) recently reported that lower gray matter volume in the bilateral amygdala predicted greater stressor-related amygdala activation, as well as greater blood pressure reactivity. However, the complexity and heterogeneity of amygdala subnuclei, in addition to the low spatial resolution of neuroimaging methods, make interpreting this seemingly contradictory finding difficult. As methods and technology improve, future studies could consider how effects of stress may vary across the several heterogeneous subregions of the amygdala. It should also be noted that Gianaros et al.
) investigated gray matter volume, which is distinct from gray matter density examined in the present study. The biological differences underlying these two neuroimaging techniques remain unclear.
Although a correlation was found between changes in amygdaloid structure and perceived stress, the present study did not show a significant overall main effect of the training on amygdaloid gray matter density. Thus, the results do not support the conclusion that MBSR training per se leads to decreases in gray matter in this region. As reported elsewhere (Hölzel et al., under review), main effect analyses on a sub-cohort of the study participants did reveal significant changes in hippocampal, inferior temporal lobe, posterior cigulate, temporo-parietal and cerebellar gray matter density, though these regions were not correlated with changes in perceived stress.
The scatter plot (D) illustrates that amygdaloid gray matter density increased for some participants, though it should be noted that a lot of those subjects also reported increases in perceived stress following the MBSR program. Some of the participants with improved perceived stress scores appear to have slight increases in gray matter density, but these small deviances may reflect noise. Alternatively, changes in amygdala gray matter may be temporally delayed relative to changes in perceived stress, perhaps requiring habitual activation in this region to subside prior to longer term structural changes. The results do support a bidirectional correlation; further work will be required to determine the precise relationship between the self-report measure and cellular changes. PSS values and gray matter density were not correlated at the pre-intervention time-point. This is in line with previous findings (Gianaros et al.
) and is not unexpected, as numerous factors can influence brain gray matter variables (Meyer-Lindenberg et al.
; Wilke et al.
). Importantly, we assessed the relationship between the change in one variable, namely perceived stress and changes in gray matter density within the amygdala. By employing a longitudinal design most within-subject variables were kept relatively constant, while the factor of interest, perceived stress, varied. Some behavioral variables, such as smoking, diet or exercise, and psychological factors (e.g. neuroticism) can also co-vary with changes in perceived stress, however, and might mediate or drive the relationship between changes in perceived stress and structural changes (cf., Gianaros et al.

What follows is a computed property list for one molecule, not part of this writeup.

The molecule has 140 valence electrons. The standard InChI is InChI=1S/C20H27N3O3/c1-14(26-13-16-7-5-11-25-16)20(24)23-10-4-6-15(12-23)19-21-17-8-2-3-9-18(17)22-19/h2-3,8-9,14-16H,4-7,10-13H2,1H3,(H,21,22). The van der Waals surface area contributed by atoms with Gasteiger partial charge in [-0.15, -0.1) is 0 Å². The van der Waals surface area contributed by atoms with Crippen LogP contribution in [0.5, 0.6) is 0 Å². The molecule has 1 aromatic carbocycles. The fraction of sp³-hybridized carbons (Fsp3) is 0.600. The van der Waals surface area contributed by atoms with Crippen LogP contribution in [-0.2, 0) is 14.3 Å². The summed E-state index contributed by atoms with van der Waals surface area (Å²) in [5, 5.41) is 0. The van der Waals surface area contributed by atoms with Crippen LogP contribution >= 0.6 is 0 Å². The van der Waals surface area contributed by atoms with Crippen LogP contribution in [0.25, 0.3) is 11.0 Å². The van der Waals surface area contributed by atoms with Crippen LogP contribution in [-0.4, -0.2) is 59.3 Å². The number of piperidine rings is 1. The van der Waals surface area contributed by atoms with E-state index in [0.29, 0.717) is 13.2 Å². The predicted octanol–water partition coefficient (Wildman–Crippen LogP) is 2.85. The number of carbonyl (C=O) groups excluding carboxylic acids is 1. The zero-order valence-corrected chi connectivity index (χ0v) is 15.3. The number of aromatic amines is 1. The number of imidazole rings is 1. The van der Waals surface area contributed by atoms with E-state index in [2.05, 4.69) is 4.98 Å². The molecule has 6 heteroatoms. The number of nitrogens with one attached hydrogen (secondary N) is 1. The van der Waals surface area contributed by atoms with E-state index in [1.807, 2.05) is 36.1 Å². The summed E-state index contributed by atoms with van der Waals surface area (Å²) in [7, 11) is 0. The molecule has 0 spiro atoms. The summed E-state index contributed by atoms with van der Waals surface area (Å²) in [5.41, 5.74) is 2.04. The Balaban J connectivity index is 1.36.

). These variables were not assessed in the current study, and so it is unknown if the relationship between perceived stress and gray matter observed here is direct or indirect.
Several previous cross-sectional studies have investigated the impact of mindfulness meditation on brain morphology by comparing groups of experienced mindfulness meditators to nonmeditators (Lazar et al.
; Pagnoni and Cekic, 2007
; Hölzel et al.
; Luders et al.
). These studies identified several regions of altered brain morphology, but none within the amygdalae. However, none of these studies assessed the participants’ perceived stress levels. Again, these data highlight the limitations of the cross-sectional study design. The unique hypothesis-driven, focused analysis employed in the present study revealed a novel link between changes in amygdaloid gray matter density and decreases in self-reported stress following stress-reduction training, marking a significant advance in our understanding of the association between both. Whereas previous studies have demonstrated that gray matter modifications can result from the acquisition of abstract information (Draganski et al.
), motor skills (Draganski et al.
) and language skills (Mechelli et al.
), this is the first study to demonstrate neuroplastic changes associated with changes in a measure of a psychological state.
Conflict of interest